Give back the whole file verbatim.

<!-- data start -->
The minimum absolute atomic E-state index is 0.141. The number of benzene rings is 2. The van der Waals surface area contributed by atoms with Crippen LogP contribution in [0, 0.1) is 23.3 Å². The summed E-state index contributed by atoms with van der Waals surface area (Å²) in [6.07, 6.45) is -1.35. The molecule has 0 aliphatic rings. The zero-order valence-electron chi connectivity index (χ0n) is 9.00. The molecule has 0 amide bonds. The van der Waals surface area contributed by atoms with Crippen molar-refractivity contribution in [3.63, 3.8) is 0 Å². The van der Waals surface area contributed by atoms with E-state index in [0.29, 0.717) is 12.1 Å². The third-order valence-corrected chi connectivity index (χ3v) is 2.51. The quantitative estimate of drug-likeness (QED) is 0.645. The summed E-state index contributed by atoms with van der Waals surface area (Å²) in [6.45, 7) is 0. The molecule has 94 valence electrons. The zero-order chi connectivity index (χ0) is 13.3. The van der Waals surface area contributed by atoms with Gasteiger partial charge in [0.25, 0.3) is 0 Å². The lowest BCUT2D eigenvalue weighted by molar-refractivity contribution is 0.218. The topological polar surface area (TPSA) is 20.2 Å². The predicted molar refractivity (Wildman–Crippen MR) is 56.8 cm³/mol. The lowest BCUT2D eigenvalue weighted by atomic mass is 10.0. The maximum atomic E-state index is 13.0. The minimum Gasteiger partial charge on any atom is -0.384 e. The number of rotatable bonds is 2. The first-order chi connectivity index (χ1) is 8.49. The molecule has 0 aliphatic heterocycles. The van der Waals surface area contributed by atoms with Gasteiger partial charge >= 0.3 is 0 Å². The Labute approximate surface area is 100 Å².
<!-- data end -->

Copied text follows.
The minimum absolute atomic E-state index is 0.141. The number of benzene rings is 2. The van der Waals surface area contributed by atoms with Crippen LogP contribution in [0, 0.1) is 23.3 Å². The summed E-state index contributed by atoms with van der Waals surface area (Å²) in [6.07, 6.45) is -1.35. The molecule has 0 aliphatic rings. The zero-order valence-electron chi connectivity index (χ0n) is 9.00. The molecule has 0 amide bonds. The van der Waals surface area contributed by atoms with Crippen molar-refractivity contribution in [3.63, 3.8) is 0 Å². The van der Waals surface area contributed by atoms with E-state index in [0.29, 0.717) is 12.1 Å². The third-order valence-corrected chi connectivity index (χ3v) is 2.51. The quantitative estimate of drug-likeness (QED) is 0.645. The summed E-state index contributed by atoms with van der Waals surface area (Å²) in [6.45, 7) is 0. The molecule has 94 valence electrons. The zero-order chi connectivity index (χ0) is 13.3. The van der Waals surface area contributed by atoms with Gasteiger partial charge in [0.25, 0.3) is 0 Å². The lowest BCUT2D eigenvalue weighted by molar-refractivity contribution is 0.218. The topological polar surface area (TPSA) is 20.2 Å². The predicted molar refractivity (Wildman–Crippen MR) is 56.8 cm³/mol. The lowest BCUT2D eigenvalue weighted by atomic mass is 10.0. The maximum atomic E-state index is 13.0. The minimum Gasteiger partial charge on any atom is -0.384 e. The number of rotatable bonds is 2. The first-order chi connectivity index (χ1) is 8.49. The molecule has 0 aliphatic heterocycles. The van der Waals surface area contributed by atoms with Gasteiger partial charge >= 0.3 is 0 Å². The Labute approximate surface area is 100 Å².